Verging on the ridiculous
‘It is one thing to watch a lion bringing down a wildebeest on the telly, and quite another to bump into a hungry wolf on a country walk’
I’m disappointed with the Cotswolds. Our hills, which as a general rule are host to the most fashionconscious in rural society, have fallen behind in cutting edge rusticity. The Gloucestershire gentry may boast the new Suzuki Jimny, if you can get one, monochromatic country kitchens and Schoffel tweed jackets, but where are they when it comes to flora and fauna? Stuck in suburbia, that’s where.
The current bucolic fad, for example, is re-wilding. Its aim is to turn the countryside back to its natural state, which includes letting the land lie uncultivated and re-populating it with, among other beasts, wolves, wild cats and bison. The idea is all the rage among left-wing urban backwoodsmen, environmentalists, ramblers, trustafarians and television stars like Bear Grylls and Springwatch’s Chris Packham who have all taken up the cudgels. So too have wealthy land owners such as Zac Goldsmith, Sir Charles Burrell and his appropriately named wife Isabella Tree. They believe great swathes of Britain should be returned to a mediaeval Disneyland.
This Utopian dream has been fed by a diet of politically correct nature programmes and David Attenborough box sets – even dentists now run the wildlife DVDS while they drill – depicting the glories of life red in tooth and claw without human intervention. However, it is one thing to enjoy watching a lion bringing down a wildebeest on the telly and quite another to bump into a hungry wolf on a country walk.
It is probably the reason why the Cotswolds has tended to model itself on Surrey rather than the Serengeti. Walls, fences, box hedge, herbaceous borders, mown lawns, electric gates and in particular trimmed verges dominate our landscape. It would be a very cunning bison indeed that thrived in Upper Slaughter.
Still, I for one don’t want to be considered an old-fashioned fuddy-duddy stuck in the last century. And so I decided to re-wild my estate. Well, to call it an estate might be a bit of an exaggeration. Excluding my small paved yard I have a ten-foot by three-foot skirt of grass in front of my house that is strimmed weekly by Gareth, my neighbour’s gardener. Some might even ungenerously call it a verge or, heaven forbid, a border.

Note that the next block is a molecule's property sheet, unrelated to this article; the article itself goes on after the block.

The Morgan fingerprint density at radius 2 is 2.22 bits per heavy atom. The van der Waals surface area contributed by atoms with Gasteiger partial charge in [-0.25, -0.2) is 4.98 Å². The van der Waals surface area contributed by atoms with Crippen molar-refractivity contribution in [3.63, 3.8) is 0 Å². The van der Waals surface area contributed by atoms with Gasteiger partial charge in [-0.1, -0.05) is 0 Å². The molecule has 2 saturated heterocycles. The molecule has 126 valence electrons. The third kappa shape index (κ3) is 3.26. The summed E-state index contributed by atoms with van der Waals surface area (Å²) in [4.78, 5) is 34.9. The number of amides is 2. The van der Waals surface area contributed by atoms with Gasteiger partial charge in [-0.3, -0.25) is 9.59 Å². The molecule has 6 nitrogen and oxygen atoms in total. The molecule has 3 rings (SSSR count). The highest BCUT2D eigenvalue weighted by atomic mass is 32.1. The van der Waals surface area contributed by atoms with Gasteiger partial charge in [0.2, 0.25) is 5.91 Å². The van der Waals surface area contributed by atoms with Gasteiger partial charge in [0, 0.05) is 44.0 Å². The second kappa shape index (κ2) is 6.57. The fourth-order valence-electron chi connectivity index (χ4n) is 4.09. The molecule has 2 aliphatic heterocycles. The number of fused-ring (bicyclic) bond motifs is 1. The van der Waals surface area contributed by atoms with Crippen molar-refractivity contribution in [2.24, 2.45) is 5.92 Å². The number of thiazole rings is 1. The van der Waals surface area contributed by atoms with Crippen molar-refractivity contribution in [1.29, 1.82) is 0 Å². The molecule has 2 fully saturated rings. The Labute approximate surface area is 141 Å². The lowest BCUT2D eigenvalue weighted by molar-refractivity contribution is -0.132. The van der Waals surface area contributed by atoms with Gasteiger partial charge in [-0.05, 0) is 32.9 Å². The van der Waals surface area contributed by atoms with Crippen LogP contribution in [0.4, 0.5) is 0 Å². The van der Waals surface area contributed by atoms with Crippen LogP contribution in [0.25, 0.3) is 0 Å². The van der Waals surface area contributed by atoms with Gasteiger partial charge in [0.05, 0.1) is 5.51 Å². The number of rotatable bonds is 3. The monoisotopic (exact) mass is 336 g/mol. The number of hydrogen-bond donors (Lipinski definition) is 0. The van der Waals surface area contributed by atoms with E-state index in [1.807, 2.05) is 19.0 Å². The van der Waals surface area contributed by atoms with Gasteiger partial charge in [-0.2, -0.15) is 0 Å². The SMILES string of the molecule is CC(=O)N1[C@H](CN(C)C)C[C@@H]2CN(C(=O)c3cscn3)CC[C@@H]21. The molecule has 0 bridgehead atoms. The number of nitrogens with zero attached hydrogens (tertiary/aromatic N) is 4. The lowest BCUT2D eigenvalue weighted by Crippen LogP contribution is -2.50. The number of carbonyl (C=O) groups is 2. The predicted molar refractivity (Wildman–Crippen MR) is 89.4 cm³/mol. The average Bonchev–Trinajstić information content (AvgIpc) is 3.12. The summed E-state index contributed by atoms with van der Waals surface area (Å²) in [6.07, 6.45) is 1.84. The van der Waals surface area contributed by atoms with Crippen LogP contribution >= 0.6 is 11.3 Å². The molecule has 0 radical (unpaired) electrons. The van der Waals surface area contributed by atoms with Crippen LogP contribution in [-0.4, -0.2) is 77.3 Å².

In the early days of lockdown I fronted Gareth. “Kill the strimming,” I said. “Not even once a month?” he said hopefully. “Never again” I said as I scattered a handful of Highgrove Wildflower Meadow Seed mixture upon the land. My belief in returning my plot to Mother Nature was encouraged by the National Trust website. It claimed ‘rare sightings and uncharacteristic behaviours have been noted by staff during lockdown who say the absence of visitors appear to have emboldened wildlife, with birds and mammals spotted venturing out of their usual territories and wild flowers appearing in the un-mown lawns.’
It is now August and I have to say I am dismayed by the results. The National Trust reported that in Fermanagh, Northern Ireland, for example, a number of species of orchids started to appear in grasslands that would typically get mown on a weekly basis. Not on my land they didn’t. And then there were the reported badger families supposedly emerging from their setts earlier in the daytime ‘to forage for food or simply enjoy some playtime in daylight’. Well, if they are mucking about on swings and roundabouts on my plot, I haven’t seen them. In fact, my re-wilding has so far only produced a swathe of nettles, dockleaves and thistles.
It is true that unlike Zac Goldsmith’s brother Ben, a Department for Environment board member and cofounder of the Re-wilding Britain charity, I didn’t release red deer or wild boar on my ‘estate’ and so I wasn’t expecting a menagerie to magically appear in the weeks that followed the furloughing of my land. But I did think I would do better than a solitary wood pigeon, a dead rat and a couple of feral moggies that are now enjoying my scrubland as cat litter.
Still, I have no intention of allowing my ‘estate’ to return to suburban neatness. It may look like a bed of weeds but what I have lost in presentation I have gained in the inverted snobbery that comes with re-wilding. And so not only am I now up there with the well-to-do left wing eco-warriors and the landed toffs, but as Sir Charles Burrell is receiving £400,000 a year in government subsidies for doing bugger all to his land I am thinking of applying for just such a grant too.